Documents also show two youth escaped from the facility in February and others were caught planning an escape in March.

In another incident, the sheriff's department is recommending charges against a boy who "threatened to kill another client and two family members."

What's next for the vacant building?



The building that housed Mesabi Academy, the former Martin Hughes High School, is vacant. Buhl city officials and staff representing the Iron Range Resources and Rehabilitation Board are looking for another tenant to lease it.

A spokeswoman for the IRRRB, which loaned KidsPeace $1 million to help retrofit the building years ago, directed questions about the future of the building to officials in the city of Buhl and KidsPeace executives.

Buhl Mayor Shari Swanson did not return calls to discuss the future of the facility but said during an August city council meeting that the city is working with KidsPeace officials to find a new tenant.

"Everyone in town is curious. Our largest employer went out with very little notice. It was a tragic thing for our community and for all of the employees up there. It was a horrible thing and we want to see it up and running as soon as possible," she said.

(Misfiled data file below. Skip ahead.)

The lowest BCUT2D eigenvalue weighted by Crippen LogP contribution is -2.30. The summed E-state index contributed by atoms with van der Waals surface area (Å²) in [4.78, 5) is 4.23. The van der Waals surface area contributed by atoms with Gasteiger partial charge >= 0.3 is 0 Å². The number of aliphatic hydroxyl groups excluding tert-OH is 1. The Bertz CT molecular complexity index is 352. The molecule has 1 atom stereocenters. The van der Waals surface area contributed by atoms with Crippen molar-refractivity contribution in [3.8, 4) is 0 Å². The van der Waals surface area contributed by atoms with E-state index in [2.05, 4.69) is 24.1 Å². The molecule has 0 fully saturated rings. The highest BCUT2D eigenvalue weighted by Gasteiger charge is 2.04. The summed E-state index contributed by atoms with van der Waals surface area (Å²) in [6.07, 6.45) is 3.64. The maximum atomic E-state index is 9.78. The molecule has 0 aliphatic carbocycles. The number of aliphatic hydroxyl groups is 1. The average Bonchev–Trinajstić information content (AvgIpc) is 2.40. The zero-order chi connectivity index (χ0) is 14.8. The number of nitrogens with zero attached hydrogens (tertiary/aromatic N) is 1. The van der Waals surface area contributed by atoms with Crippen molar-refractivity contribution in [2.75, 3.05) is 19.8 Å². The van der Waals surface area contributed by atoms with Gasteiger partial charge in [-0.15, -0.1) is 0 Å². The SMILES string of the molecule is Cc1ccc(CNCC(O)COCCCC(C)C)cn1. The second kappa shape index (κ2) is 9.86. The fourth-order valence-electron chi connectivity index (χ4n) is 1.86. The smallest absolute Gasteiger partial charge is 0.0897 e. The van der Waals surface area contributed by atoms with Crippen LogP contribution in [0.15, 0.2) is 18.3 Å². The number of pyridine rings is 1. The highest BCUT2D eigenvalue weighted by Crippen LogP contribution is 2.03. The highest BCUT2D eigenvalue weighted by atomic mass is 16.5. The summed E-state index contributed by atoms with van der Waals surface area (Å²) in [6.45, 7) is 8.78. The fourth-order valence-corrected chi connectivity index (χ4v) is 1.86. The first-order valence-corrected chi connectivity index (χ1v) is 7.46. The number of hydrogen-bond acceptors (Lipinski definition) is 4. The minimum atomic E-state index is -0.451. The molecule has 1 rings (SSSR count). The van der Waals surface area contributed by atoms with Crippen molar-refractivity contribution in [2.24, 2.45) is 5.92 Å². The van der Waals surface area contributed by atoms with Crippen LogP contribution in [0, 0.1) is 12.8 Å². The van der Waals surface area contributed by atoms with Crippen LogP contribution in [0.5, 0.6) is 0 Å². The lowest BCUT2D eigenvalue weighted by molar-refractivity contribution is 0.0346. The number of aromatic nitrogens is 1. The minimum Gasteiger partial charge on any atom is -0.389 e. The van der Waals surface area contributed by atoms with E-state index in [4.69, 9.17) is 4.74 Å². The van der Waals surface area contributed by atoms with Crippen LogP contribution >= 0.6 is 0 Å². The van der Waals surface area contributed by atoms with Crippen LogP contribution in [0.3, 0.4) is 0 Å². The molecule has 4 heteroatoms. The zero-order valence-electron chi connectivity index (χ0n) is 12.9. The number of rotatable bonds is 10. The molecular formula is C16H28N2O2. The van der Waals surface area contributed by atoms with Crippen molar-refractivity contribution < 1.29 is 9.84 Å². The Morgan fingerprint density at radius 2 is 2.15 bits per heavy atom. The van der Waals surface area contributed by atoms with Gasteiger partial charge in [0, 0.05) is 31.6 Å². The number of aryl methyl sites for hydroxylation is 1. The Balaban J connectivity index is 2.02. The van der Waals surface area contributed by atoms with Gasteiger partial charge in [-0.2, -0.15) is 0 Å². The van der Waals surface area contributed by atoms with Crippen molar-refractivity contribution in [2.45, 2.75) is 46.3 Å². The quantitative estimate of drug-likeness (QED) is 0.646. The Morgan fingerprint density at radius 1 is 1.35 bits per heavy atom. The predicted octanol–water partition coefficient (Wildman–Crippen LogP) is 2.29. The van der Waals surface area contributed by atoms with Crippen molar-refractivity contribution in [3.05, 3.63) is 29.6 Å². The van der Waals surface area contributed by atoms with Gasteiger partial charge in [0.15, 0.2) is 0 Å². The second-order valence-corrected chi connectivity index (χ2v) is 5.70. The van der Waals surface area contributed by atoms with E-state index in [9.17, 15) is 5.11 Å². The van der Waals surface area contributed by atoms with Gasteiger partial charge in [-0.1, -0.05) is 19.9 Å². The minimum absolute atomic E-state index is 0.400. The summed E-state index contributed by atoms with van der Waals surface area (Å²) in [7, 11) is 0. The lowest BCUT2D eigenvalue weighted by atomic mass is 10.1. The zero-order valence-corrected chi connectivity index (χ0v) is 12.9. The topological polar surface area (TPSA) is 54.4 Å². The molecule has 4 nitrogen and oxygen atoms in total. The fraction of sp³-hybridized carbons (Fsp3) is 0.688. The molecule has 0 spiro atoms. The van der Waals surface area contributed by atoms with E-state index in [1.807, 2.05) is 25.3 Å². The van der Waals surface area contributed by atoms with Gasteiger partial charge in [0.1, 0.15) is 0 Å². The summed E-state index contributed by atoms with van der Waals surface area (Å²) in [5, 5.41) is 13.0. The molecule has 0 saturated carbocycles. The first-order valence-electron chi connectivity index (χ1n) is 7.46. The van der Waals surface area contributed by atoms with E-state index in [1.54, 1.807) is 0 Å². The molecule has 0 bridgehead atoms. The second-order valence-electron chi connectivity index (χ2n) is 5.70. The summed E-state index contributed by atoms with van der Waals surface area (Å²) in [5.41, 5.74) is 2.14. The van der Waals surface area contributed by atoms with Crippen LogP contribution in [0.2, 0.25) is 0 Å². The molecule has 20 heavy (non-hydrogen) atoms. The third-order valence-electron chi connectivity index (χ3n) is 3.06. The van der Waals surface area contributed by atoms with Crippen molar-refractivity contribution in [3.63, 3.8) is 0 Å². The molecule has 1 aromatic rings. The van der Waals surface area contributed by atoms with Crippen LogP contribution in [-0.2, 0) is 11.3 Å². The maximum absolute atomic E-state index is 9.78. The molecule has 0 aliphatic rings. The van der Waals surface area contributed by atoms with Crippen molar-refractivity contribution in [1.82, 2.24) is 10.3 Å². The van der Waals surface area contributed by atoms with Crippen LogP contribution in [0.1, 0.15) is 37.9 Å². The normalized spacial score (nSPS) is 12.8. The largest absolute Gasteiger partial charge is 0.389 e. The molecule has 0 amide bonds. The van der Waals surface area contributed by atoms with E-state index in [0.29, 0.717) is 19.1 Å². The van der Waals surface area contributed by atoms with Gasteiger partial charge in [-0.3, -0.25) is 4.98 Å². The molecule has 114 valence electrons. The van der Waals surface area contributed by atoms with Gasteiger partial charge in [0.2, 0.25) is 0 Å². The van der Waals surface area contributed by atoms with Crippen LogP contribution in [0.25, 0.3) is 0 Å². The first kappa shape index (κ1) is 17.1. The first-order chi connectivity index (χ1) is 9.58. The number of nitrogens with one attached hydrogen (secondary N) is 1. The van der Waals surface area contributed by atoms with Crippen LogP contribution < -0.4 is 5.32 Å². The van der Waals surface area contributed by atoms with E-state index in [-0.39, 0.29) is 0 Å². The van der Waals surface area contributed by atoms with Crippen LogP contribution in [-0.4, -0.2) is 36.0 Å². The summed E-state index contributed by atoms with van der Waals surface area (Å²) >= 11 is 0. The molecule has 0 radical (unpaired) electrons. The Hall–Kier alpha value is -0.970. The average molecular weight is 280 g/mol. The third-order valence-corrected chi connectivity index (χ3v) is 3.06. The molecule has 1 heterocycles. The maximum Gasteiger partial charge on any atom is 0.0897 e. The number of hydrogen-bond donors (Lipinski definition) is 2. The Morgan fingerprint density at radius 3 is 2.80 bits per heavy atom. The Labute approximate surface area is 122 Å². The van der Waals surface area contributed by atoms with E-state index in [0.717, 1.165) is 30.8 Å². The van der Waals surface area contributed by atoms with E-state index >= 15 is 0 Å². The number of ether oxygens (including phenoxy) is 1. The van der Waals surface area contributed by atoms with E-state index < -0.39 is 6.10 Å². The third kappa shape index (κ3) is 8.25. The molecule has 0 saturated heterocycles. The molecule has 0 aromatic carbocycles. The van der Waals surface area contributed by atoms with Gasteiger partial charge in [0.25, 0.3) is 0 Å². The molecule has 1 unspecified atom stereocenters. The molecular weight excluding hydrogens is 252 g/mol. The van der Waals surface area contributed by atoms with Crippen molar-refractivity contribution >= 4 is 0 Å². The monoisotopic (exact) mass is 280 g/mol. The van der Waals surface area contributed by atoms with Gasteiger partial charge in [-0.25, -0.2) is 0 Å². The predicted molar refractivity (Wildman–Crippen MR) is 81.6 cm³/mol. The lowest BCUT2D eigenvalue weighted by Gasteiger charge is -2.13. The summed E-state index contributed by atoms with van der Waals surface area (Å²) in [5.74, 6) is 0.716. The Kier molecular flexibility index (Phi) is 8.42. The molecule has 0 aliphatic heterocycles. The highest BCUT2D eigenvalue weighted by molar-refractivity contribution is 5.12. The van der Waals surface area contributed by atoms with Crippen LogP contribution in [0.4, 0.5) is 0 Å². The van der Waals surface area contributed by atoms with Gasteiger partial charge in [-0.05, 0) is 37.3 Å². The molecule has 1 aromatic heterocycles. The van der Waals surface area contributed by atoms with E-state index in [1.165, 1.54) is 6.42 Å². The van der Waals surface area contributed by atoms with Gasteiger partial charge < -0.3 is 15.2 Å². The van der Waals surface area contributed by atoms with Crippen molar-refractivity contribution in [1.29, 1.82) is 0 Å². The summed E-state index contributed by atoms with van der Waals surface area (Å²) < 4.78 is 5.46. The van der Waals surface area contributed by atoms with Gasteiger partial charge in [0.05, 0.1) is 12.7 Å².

Swanson also said during the meeting that city officials, IRRRB officials and KidsPeace held conference calls this month to discuss their options for the building.

"It's still in Mesabi Academy's ballpark so we're waiting to hear back from them," Swanson said. "It sounded like they were ready to start negotiating, maybe moving out of the building and have the city market it but they're kind of taken a step back from that idea. I don't know if they have gotten more interest from people who may want to use it or not."

The contract between Buhl and KidsPeace gives KidsPeace the right to buy the building for $175,000. The lease agreement also requires KidsPeace to pay an annual rent of $35,000.

Martin said the company continues to abide by the terms of the lease. He declined to comment on the company's plans for the